Read this morning’s headlines, and you’d be forgiven for thinking the highest-stakes Brexit meetings this month are taking place in Berlin and Paris – as Boris Johnson trails round European capitals meeting his German and French counterparts. But this is all for show.
Angela Merkel and Emmanuel Macron don’t need to meet Johnson in person to hear about his hardline demand that the backstop be altogether removed from the withdrawal agreement. And no amount of cordiality from Germany’s chancellor changes the fundamentals of the standoff: Europe will not drop the backstop unless there is a practical, workable alternative on the table – which there isn’t. The impasse continues.
Far more important are the meetings that will be happening in Westminster next week, as MPs start to return from their summer breaks. Jeremy Corbyn yesterday wrote to the leaders of the opposition parties, Conservative Brexit rebels and independent MPs to invite them take part in talks next Tuesday on how best to block no deal. These are the conversations that all ears in Brussels will be listening out for.
Johnson asserted to Merkel this week that parliament simply couldn’t block a no-deal Brexit. But he isn’t in a position to offer those assurances: that’s up to parliament, not the prime minister. And it’s those conversations between opposition MPs that provide the best chance of avoiding Britain crashing out without a deal on 31 October. The stakes couldn’t be higher.
These cross-party talks are long overdue. Thus far the attempts to take no deal off the table have been led mainly by backbenchers, and the failure to agree on a constructive way forwards means that MPs haven’t yet been able to go beyond simply expressing their will that no deal should not happen. They haven’t taken any definition action to make that a reality. There simply hasn’t been the coordination that would be required between those party leaders who all want the same thing: to stop a no-deal Brexit.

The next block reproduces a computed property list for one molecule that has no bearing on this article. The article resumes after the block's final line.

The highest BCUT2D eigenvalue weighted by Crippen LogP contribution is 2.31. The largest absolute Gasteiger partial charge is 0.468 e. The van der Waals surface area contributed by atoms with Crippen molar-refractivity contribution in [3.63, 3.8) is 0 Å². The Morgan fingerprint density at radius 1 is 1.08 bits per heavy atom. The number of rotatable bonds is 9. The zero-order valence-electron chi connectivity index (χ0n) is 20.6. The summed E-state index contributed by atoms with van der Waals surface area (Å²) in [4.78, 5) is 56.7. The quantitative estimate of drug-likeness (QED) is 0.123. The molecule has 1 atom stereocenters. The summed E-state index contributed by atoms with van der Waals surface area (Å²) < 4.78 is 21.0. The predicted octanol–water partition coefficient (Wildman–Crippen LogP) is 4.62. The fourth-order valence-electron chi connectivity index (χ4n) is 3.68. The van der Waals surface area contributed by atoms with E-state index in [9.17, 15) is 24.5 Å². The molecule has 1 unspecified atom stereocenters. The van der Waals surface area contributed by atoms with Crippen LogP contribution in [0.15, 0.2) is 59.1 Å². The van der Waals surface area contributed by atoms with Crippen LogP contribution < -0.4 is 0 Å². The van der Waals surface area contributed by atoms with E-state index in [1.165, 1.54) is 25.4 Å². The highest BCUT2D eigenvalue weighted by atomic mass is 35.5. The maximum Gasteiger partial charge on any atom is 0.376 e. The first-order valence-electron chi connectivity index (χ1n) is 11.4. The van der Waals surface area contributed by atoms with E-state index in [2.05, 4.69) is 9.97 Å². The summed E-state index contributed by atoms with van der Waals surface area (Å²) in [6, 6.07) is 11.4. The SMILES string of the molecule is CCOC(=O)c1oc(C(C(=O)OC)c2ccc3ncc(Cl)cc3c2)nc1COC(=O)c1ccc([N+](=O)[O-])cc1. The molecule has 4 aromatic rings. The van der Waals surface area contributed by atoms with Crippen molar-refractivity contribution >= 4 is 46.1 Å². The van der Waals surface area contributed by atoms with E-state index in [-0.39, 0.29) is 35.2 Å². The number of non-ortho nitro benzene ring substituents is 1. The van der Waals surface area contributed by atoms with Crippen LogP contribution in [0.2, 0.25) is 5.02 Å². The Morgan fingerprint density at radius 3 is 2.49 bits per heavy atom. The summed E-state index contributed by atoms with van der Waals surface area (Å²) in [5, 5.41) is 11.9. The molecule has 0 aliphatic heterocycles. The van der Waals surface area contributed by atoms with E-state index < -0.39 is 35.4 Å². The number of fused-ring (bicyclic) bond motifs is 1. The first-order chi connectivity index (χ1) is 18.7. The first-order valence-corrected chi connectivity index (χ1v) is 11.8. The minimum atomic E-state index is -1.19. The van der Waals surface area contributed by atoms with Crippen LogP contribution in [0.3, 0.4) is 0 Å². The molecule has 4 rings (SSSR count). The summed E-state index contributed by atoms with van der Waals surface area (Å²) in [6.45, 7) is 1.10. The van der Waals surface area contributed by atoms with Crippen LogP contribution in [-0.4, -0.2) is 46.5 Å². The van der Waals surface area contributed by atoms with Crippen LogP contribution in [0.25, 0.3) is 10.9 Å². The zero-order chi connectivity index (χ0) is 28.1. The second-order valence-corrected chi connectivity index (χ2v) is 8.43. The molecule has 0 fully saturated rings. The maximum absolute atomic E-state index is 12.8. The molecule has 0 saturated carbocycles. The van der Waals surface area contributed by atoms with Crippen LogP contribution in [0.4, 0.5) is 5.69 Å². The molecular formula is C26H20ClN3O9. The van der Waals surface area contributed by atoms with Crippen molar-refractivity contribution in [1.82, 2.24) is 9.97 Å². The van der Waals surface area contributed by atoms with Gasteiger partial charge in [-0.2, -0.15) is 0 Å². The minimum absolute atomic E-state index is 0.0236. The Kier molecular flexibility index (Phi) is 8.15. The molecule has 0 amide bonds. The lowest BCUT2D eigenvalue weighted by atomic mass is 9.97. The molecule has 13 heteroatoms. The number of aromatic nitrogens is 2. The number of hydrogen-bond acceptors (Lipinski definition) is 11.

It may have come late in the day, but Corbyn has now offered a procedurally failsafe route to block no deal, should other MPs choose to back it. MPs would vote against the government in a vote of no confidence, and Corbyn would form a temporary government, with the support of opposition parties and Conservative rebels, whose sole purpose would be securing an article 50 extension, then triggering a general election in which Labour would campaign for a referendum with a remain option.
The problem is that Eurosceptic Corbyn is an unlikely leader for a remain resistance: he is distrusted by pro-Europeans such as Jo Swinson, who feel he has been dragged to this position kicking and screaming, and too many MPs who want to avoid no deal say they could never put him in government, even temporarily. But the fact is he’s the leader of the main opposition party, with the best chance of bringing the greatest number of MPs behind him as the anti-no deal temporary prime minister. Swinson and others may not trust his motives – and believe he’s only made the offer to escape blame if and when no deal happens – but if stopping no deal matters above all else, why not call his bluff? It’s hard to see sufficient numbers of Labour MPs getting behind Swinson’s suggestion of a backbencher as temporary prime minister, even if it’s someone who comes from their own ranks, such as Harriet Harman.
This impasse among remainers means that a temporary government to block no deal feels politically unlikely. Conservative rebels such as Dominic Grieve are working on an alternative plan, which would see parliament take over the legislative agenda in September and pass a bill to mandate Johnson to ask for an extension to article 50. This feels more likely politically, although there are questions about whether it could work procedurally, even with a sympathetic Speaker. If it were to happen, Johnson would likely trigger a general election in order to get a mandate for no deal. If none of that works, there’s also a last nuclear option: parliament could vote to revoke article 50 in the days leading up to 31 October.
Johnson is wrong that parliament can’t block no deal. As much as he might wish it away, we still live in a parliamentary democracy, in which parliament is sovereign. But we remain stuck in the position that while there’s a majority of MPs who don’t want no deal to happen, they can’t agree on the constructive action that would be needed to stop it.
Will they find it within them to work across party lines – and with some age-old political enemies – to do so? The jury is still out. So it’s Westminster where all the important action is happening this August, not in those continental capitals where leaders are politely rehashing for Johnson the same argument that they had with Theresa May for the past two years.